The country’s oldest surviving church is to be recommended for UNESCO World Cultural Heritage listing along with 12 other Christian sites in Nagasaki and Kumamoto prefectures, under a plan formalized Wednesday by the central government.
The Oura Tenshudo Catholic Church, built in Nagasaki in 1864, and the village of Sakitsu in Amakusa, Kumamoto Prefecture, where Christianity survived following a nationwide ban in the 17th century, are among several sites that the government will provisionally recommend to the U.N. Educational, Scientific and Cultural Organization before the end of this month.
UNESCO’s World Heritage Committee will decide whether to accept the recommendation in the summer of 2016.
The proposal was endorsed during a meeting on Wednesday of officials from the Foreign Ministry, the Cultural Affairs Agency and other institutions related to the World Heritage Convention, after a governmental panel of experts selected the locations in July.
In August 2013, Japan’s Council for Cultural Affairs recommended the same Christian locations as heritage candidates for 2015, while another panel backed old industrial facilities in eight prefectures as candidates.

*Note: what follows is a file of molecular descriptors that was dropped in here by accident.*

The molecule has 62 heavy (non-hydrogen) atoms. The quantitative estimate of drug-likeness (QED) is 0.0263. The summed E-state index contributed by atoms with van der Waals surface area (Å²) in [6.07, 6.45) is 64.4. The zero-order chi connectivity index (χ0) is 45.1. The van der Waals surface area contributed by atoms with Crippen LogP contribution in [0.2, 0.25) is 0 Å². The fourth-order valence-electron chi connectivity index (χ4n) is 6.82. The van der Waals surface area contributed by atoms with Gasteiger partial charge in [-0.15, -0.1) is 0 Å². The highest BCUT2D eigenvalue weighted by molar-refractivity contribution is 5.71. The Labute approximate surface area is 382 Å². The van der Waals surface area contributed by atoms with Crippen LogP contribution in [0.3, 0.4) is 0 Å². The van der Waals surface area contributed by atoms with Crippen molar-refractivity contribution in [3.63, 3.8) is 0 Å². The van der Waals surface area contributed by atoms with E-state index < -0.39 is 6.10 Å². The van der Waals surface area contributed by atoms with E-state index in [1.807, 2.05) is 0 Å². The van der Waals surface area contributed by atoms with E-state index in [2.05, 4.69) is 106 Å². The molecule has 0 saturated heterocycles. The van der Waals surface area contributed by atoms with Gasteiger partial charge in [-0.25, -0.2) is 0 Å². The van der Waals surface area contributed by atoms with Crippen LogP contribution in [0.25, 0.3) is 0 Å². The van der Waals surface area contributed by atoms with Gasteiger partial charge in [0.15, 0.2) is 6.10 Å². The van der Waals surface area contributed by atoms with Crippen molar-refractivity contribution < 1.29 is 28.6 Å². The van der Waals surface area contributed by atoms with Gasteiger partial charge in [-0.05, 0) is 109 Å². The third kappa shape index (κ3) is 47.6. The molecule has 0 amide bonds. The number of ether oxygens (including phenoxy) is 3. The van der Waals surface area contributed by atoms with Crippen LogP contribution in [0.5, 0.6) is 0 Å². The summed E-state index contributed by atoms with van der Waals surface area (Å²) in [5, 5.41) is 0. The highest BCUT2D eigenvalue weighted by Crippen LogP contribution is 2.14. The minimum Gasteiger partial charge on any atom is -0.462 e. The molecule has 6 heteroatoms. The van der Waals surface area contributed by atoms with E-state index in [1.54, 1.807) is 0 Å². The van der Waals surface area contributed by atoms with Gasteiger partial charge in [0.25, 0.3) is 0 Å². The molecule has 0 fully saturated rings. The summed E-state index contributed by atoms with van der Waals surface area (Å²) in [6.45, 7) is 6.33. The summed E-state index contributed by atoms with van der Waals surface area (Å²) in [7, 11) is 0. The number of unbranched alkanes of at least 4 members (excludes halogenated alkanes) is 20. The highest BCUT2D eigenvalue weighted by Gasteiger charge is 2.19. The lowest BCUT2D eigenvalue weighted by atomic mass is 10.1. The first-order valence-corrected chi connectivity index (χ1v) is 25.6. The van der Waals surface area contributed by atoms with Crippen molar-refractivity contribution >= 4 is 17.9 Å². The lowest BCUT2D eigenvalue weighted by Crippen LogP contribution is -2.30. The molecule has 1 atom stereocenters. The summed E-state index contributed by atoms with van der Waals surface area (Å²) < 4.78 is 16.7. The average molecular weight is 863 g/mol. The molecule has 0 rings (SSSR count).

Since each country is allowed to recommend only one candidate site for World Cultural Heritage listing each year to UNESCO, the government opted to recommend the industrial facilities for 2015.
At the meeting on Wednesday, the government also decided to propose that UNESCO award world heritage status to 17 structures designed by Swiss-born French architect Le Corbusier as part of a joint recommendation with France and five countries.
The structures include the main building of the National Museum of Western Art in Tokyo, and will be examined by the World Heritage Committee in 2016 ahead of a possible listing.
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